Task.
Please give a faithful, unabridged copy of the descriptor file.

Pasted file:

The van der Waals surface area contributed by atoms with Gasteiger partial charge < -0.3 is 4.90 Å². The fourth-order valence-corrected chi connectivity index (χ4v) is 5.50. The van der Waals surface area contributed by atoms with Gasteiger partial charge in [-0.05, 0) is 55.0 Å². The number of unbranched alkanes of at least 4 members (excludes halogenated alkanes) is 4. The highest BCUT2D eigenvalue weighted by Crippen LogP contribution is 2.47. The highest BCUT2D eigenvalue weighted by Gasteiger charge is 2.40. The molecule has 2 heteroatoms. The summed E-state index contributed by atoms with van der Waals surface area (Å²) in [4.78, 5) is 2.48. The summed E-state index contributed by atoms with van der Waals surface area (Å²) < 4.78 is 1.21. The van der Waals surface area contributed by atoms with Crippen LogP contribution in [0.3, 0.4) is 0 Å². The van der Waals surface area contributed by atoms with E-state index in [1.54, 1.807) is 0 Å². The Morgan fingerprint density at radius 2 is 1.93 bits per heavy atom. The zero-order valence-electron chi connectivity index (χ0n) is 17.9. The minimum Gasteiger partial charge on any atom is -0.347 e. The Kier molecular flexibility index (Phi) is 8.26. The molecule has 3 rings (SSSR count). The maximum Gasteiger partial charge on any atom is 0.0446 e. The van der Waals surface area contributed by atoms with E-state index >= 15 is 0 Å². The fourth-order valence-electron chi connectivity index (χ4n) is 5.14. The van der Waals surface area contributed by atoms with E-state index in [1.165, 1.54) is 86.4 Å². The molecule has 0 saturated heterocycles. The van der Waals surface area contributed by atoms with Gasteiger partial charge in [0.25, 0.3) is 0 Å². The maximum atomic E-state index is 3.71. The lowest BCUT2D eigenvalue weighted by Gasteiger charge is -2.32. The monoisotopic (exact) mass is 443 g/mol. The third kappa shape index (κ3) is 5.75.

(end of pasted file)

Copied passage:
The van der Waals surface area contributed by atoms with Gasteiger partial charge < -0.3 is 4.90 Å². The fourth-order valence-corrected chi connectivity index (χ4v) is 5.50. The van der Waals surface area contributed by atoms with Gasteiger partial charge in [-0.05, 0) is 55.0 Å². The number of unbranched alkanes of at least 4 members (excludes halogenated alkanes) is 4. The highest BCUT2D eigenvalue weighted by Crippen LogP contribution is 2.47. The highest BCUT2D eigenvalue weighted by Gasteiger charge is 2.40. The molecule has 2 heteroatoms. The summed E-state index contributed by atoms with van der Waals surface area (Å²) in [4.78, 5) is 2.48. The summed E-state index contributed by atoms with van der Waals surface area (Å²) < 4.78 is 1.21. The van der Waals surface area contributed by atoms with Crippen LogP contribution in [0.3, 0.4) is 0 Å². The van der Waals surface area contributed by atoms with E-state index in [1.54, 1.807) is 0 Å². The Morgan fingerprint density at radius 2 is 1.93 bits per heavy atom. The zero-order valence-electron chi connectivity index (χ0n) is 17.9. The minimum Gasteiger partial charge on any atom is -0.347 e. The Kier molecular flexibility index (Phi) is 8.26. The molecule has 3 rings (SSSR count). The maximum Gasteiger partial charge on any atom is 0.0446 e. The van der Waals surface area contributed by atoms with E-state index >= 15 is 0 Å². The fourth-order valence-electron chi connectivity index (χ4n) is 5.14. The van der Waals surface area contributed by atoms with E-state index in [1.165, 1.54) is 86.4 Å². The molecule has 0 saturated heterocycles. The van der Waals surface area contributed by atoms with Gasteiger partial charge in [0.25, 0.3) is 0 Å². The maximum atomic E-state index is 3.71. The lowest BCUT2D eigenvalue weighted by Gasteiger charge is -2.32. The monoisotopic (exact) mass is 443 g/mol. The third kappa shape index (κ3) is 5.75.